Well, next thing you do is march over to Sales and give Tina the news. You’re going to start working on the report as soon as hell freezes over. You obviously use different words to convey the message, right? You say “Tina, unfortunately this isn’t something we can do at the moment. We don’t have enough staff to be able to handle that kind of task.” Tina’s boss, Larry, who’s just walking by, overhears you. He’s very angry to learn he’s not going to see this report anytime soon. In fact, he’s giving you hell for it right about now. He’s turned red and looks very agitated. Really upsetting what’s going on; Larry is clearly not happy. You go back to your boss’ office and tell him that Larry has given you hell for telling him about the report.

So that kind of thing happens sometimes, doesn’t it? What is your example? Let me know and talk to you next time!

Key expressions

  • give someone hell
  • when hell freezes over

 

Vocabulary

overhears you = ouve (a sua conversa, sem estar participando dela)

Como falo em inglês: É OK, mas nada demais

How’s it going?

Hoje, no podcast, eu falo sobre idioms com a palavra NOTHING! Não perca.

Observação: Para ver e ouvir podcasts de semanas anteriores, clique em Podcast Inglês Online no menu.

Você pode também assinar o feed do podcast ou encontrá-lo no iTunes (veja o menuzinho ali ao lado). Enjoy!

Baixe o mp3
Para imprimir a transcrição, clique no ícone da impressora que aparece logo antes do início deste post.

[audio:http://media.blubrry.com/podcast_ingls_online/www.inglesonline.com.br/mp3/podcast-nothingwrite.mp3]

Transcrição

inglês: nothingHow’s it going? You’re listening to the new episode of the Inglês Online podcast. Thank you for telling everyone you know about this podcast and, enjoy!

So in today’s episode we’ll focus on the word ‘nothing’ for a little bit. First of all, listen to it again: nothing. Did you notice I did not say “NÓ-thing”? I said it more like “nothing”. Just something to notice – we speak Portuguese as our native language and because of the sounds of Portuguese, we would tend to read a word such as nothing this way: NÓ-thing. So pay attention from now on every time you come across this word, hopefully because you’ve heard it: nothing.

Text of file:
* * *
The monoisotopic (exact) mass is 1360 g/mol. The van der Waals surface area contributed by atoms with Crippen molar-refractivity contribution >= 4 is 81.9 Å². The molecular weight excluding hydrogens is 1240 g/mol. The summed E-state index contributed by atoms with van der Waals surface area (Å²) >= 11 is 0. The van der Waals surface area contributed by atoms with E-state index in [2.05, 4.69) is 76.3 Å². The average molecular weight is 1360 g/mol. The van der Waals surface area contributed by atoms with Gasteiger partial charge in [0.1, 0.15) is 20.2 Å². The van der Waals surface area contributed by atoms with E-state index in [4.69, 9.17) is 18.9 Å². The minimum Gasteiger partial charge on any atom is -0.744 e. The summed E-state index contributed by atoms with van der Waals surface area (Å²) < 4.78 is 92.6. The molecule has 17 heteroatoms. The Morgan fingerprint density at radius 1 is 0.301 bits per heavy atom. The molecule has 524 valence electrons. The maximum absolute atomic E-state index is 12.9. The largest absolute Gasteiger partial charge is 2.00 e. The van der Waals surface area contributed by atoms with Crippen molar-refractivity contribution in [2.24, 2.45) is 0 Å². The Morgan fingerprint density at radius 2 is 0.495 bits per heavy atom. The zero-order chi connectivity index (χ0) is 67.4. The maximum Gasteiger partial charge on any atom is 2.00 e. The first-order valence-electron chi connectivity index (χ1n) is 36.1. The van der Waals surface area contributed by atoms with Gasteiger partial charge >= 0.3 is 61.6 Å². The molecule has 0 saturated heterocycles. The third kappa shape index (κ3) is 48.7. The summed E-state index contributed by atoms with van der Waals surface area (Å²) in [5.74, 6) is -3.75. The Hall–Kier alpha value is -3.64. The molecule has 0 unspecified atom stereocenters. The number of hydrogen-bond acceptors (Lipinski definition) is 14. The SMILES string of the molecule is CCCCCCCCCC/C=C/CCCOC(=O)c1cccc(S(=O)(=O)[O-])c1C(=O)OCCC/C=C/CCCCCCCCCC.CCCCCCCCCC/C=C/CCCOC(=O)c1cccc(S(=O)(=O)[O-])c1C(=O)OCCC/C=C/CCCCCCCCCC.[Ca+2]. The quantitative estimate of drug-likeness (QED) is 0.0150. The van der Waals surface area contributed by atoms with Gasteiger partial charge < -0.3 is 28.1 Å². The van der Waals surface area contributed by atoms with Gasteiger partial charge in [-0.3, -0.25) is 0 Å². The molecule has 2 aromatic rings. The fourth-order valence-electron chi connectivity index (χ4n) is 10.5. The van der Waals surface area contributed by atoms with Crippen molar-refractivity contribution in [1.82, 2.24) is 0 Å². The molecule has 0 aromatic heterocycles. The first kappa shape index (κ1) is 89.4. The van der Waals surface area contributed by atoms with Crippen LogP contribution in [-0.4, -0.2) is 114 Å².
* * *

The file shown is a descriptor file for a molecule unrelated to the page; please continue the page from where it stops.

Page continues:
And here’s something people say a lot – it’s our first expression of today: it’s nothing personal. When someone says that to you, they’re trying to tell you that whatever behaviour they’ve had or decision they’ve made was not meant to criticise or offend you. It doesn’t mean you’re not a good person or whatever quality may be related to that decision. It doesn’t even mean that they don’t like you. They may have made their decision purely based on objective factors.

For example, let’s take a job interview. You had a great time with the interviewer, you guys hit it off and chatted for twenty minutes, uninterruptedly. You thought “It’s in the bag”. But then you get a call from that same person two days later, saying that they had a look at your resumé and realised that they need a couple of skills for the position… and, unfortunately, at this time these are skills that you don’t possess. “It’s nothing personal”, the interviewer says. “I liked you as a candidate but we really need those skills”.

Obviously sometimes people will say that in an insincere or sarcastic way. Of course! If you watch lots of American films or TV shows you’ve probably come across it before. Example: someone says “Hey, we don’t need your services anymore. Nothing personal!” when it’s obvious they have made that decision because maybe you brought carrot cake to work the day before and didn’t ask your coworkers if they wanted a bite. You get the picture. By the way, that reminds me of a somewhat similar expression, no offense, which has been featured in a previous episode – have a listen.

And here’s another one that I’ve heard a lot in the past few years: it’s nothing to write home about. When you say something is nothing to write home about, what you’re saying is… this thing I’m talking about? It’s nothing special. It’s really unremarkable, or not that great. If I were to sit down and write a letter to my folks back home, I would certainly not include that bit of news in my letter – because it’s nothing to write home about, really.

Can you think about something in your life right now that would make you say – it’s nothing to write home about? Maybe it’s your cell phone. It may be your bicycle, or the food place you go to for lunch, or the performance of your coworker. Let me know what you come up with, and talk to you next time!

 

Key expressions

  • nothing personal
  • nothing to write home about

 

Vocabulary

You guys hit it off = vocês se deram muito bem

It’s in the bag = está no papo

You get the picture = (acho que) você entende